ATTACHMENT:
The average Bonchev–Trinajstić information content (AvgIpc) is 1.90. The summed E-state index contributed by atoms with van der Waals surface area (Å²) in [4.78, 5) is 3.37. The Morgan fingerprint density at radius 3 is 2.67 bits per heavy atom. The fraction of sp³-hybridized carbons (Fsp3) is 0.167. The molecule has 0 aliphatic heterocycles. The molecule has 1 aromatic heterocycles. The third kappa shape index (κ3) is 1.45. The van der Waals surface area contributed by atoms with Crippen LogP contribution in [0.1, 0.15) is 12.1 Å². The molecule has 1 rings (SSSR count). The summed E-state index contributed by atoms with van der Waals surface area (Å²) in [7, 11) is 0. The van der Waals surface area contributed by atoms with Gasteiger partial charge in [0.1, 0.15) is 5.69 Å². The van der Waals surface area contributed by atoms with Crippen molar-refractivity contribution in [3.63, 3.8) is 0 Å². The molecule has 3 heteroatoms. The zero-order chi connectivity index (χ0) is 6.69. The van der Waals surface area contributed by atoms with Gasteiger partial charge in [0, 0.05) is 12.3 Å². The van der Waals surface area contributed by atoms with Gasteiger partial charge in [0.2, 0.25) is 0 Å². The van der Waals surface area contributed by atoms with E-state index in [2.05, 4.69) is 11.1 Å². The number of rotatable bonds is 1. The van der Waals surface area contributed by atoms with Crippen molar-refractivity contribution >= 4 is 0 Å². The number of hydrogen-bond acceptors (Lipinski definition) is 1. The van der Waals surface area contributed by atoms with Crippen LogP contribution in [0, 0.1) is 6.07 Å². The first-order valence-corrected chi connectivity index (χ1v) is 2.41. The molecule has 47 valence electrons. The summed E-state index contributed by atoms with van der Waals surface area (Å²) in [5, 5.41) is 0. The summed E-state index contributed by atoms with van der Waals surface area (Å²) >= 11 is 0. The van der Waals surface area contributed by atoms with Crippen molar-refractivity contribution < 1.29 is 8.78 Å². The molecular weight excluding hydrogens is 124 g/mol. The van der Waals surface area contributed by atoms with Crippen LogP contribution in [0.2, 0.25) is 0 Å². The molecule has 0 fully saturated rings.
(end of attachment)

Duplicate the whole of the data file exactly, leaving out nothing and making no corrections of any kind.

The average Bonchev–Trinajstić information content (AvgIpc) is 1.90. The summed E-state index contributed by atoms with van der Waals surface area (Å²) in [4.78, 5) is 3.37. The Morgan fingerprint density at radius 3 is 2.67 bits per heavy atom. The fraction of sp³-hybridized carbons (Fsp3) is 0.167. The molecule has 0 aliphatic heterocycles. The molecule has 1 aromatic heterocycles. The third kappa shape index (κ3) is 1.45. The van der Waals surface area contributed by atoms with Crippen LogP contribution in [0.1, 0.15) is 12.1 Å². The molecule has 1 rings (SSSR count). The summed E-state index contributed by atoms with van der Waals surface area (Å²) in [7, 11) is 0. The van der Waals surface area contributed by atoms with Gasteiger partial charge in [0.1, 0.15) is 5.69 Å². The van der Waals surface area contributed by atoms with Crippen molar-refractivity contribution in [3.63, 3.8) is 0 Å². The molecule has 3 heteroatoms. The zero-order chi connectivity index (χ0) is 6.69. The van der Waals surface area contributed by atoms with Gasteiger partial charge in [0, 0.05) is 12.3 Å². The van der Waals surface area contributed by atoms with Gasteiger partial charge in [0.2, 0.25) is 0 Å². The van der Waals surface area contributed by atoms with E-state index in [2.05, 4.69) is 11.1 Å². The number of rotatable bonds is 1. The van der Waals surface area contributed by atoms with Crippen molar-refractivity contribution >= 4 is 0 Å². The number of hydrogen-bond acceptors (Lipinski definition) is 1. The van der Waals surface area contributed by atoms with Crippen LogP contribution in [0, 0.1) is 6.07 Å². The first-order valence-corrected chi connectivity index (χ1v) is 2.41. The molecule has 47 valence electrons. The summed E-state index contributed by atoms with van der Waals surface area (Å²) in [5, 5.41) is 0. The summed E-state index contributed by atoms with van der Waals surface area (Å²) >= 11 is 0. The van der Waals surface area contributed by atoms with Crippen molar-refractivity contribution < 1.29 is 8.78 Å². The molecular weight excluding hydrogens is 124 g/mol. The van der Waals surface area contributed by atoms with Crippen LogP contribution in [0.2, 0.25) is 0 Å². The molecule has 0 fully saturated rings.